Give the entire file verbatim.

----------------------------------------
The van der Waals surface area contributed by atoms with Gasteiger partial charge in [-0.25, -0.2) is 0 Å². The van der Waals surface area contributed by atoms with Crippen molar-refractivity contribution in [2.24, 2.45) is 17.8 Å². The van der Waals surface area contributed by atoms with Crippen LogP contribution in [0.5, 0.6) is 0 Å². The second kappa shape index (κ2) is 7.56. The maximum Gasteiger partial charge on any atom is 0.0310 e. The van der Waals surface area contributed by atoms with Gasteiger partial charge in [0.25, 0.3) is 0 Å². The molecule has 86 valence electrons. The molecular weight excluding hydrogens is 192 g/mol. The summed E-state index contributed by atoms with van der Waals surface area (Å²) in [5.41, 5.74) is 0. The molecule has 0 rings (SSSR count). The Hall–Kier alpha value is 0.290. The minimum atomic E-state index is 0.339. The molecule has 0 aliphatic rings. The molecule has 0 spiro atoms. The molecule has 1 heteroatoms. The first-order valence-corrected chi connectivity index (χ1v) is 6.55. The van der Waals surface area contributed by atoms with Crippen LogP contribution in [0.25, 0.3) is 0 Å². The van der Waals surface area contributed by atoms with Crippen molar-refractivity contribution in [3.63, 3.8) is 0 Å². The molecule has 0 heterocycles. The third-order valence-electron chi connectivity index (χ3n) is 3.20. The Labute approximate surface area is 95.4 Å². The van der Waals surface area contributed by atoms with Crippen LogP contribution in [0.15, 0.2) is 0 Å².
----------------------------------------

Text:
The van der Waals surface area contributed by atoms with Gasteiger partial charge in [-0.25, -0.2) is 0 Å². The van der Waals surface area contributed by atoms with Crippen molar-refractivity contribution in [2.24, 2.45) is 17.8 Å². The van der Waals surface area contributed by atoms with Crippen LogP contribution in [0.5, 0.6) is 0 Å². The second kappa shape index (κ2) is 7.56. The maximum Gasteiger partial charge on any atom is 0.0310 e. The van der Waals surface area contributed by atoms with Gasteiger partial charge in [0.25, 0.3) is 0 Å². The molecule has 86 valence electrons. The molecular weight excluding hydrogens is 192 g/mol. The summed E-state index contributed by atoms with van der Waals surface area (Å²) in [5.41, 5.74) is 0. The molecule has 0 rings (SSSR count). The Hall–Kier alpha value is 0.290. The minimum atomic E-state index is 0.339. The molecule has 0 aliphatic rings. The molecule has 0 spiro atoms. The molecule has 1 heteroatoms. The first-order valence-corrected chi connectivity index (χ1v) is 6.55. The van der Waals surface area contributed by atoms with Crippen LogP contribution in [0.25, 0.3) is 0 Å². The van der Waals surface area contributed by atoms with Crippen molar-refractivity contribution in [3.63, 3.8) is 0 Å². The molecule has 0 heterocycles. The third-order valence-electron chi connectivity index (χ3n) is 3.20. The Labute approximate surface area is 95.4 Å². The van der Waals surface area contributed by atoms with Crippen LogP contribution in [0.15, 0.2) is 0 Å².